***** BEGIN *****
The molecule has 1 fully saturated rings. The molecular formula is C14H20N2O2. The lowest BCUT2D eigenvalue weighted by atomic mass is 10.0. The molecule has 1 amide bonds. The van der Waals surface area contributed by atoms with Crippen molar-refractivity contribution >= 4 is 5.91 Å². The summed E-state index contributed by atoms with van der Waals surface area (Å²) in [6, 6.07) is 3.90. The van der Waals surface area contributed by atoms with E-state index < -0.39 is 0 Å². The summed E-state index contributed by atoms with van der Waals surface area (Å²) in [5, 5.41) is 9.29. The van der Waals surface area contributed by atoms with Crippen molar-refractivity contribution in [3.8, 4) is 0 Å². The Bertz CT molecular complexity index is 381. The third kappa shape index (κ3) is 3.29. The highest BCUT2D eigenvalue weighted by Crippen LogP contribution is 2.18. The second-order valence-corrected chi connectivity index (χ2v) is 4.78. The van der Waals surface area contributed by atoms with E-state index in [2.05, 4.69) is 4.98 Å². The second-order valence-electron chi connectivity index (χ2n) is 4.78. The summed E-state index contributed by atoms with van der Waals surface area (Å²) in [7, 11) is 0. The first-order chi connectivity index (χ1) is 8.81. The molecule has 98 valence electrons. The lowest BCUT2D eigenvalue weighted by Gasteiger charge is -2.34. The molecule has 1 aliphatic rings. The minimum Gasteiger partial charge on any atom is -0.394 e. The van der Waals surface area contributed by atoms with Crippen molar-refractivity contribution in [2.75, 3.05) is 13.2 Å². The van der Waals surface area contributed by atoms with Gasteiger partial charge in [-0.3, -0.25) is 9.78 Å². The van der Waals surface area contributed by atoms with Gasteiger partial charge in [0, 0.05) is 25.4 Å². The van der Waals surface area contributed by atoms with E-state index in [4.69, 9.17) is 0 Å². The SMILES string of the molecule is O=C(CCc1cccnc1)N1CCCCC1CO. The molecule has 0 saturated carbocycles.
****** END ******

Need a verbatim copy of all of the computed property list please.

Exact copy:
The molecule has 1 fully saturated rings. The molecular formula is C14H20N2O2. The lowest BCUT2D eigenvalue weighted by atomic mass is 10.0. The molecule has 1 amide bonds. The van der Waals surface area contributed by atoms with Crippen molar-refractivity contribution >= 4 is 5.91 Å². The summed E-state index contributed by atoms with van der Waals surface area (Å²) in [6, 6.07) is 3.90. The van der Waals surface area contributed by atoms with E-state index < -0.39 is 0 Å². The summed E-state index contributed by atoms with van der Waals surface area (Å²) in [5, 5.41) is 9.29. The van der Waals surface area contributed by atoms with Crippen molar-refractivity contribution in [3.8, 4) is 0 Å². The Bertz CT molecular complexity index is 381. The third kappa shape index (κ3) is 3.29. The highest BCUT2D eigenvalue weighted by Crippen LogP contribution is 2.18. The second-order valence-corrected chi connectivity index (χ2v) is 4.78. The van der Waals surface area contributed by atoms with E-state index in [2.05, 4.69) is 4.98 Å². The second-order valence-electron chi connectivity index (χ2n) is 4.78. The summed E-state index contributed by atoms with van der Waals surface area (Å²) in [7, 11) is 0. The first-order chi connectivity index (χ1) is 8.81. The molecule has 98 valence electrons. The lowest BCUT2D eigenvalue weighted by Gasteiger charge is -2.34. The molecule has 1 aliphatic rings. The minimum Gasteiger partial charge on any atom is -0.394 e. The van der Waals surface area contributed by atoms with Crippen molar-refractivity contribution in [2.75, 3.05) is 13.2 Å². The van der Waals surface area contributed by atoms with Gasteiger partial charge in [-0.3, -0.25) is 9.78 Å². The van der Waals surface area contributed by atoms with Gasteiger partial charge in [0, 0.05) is 25.4 Å². The van der Waals surface area contributed by atoms with E-state index in [4.69, 9.17) is 0 Å². The SMILES string of the molecule is O=C(CCc1cccnc1)N1CCCCC1CO. The molecule has 0 saturated carbocycles.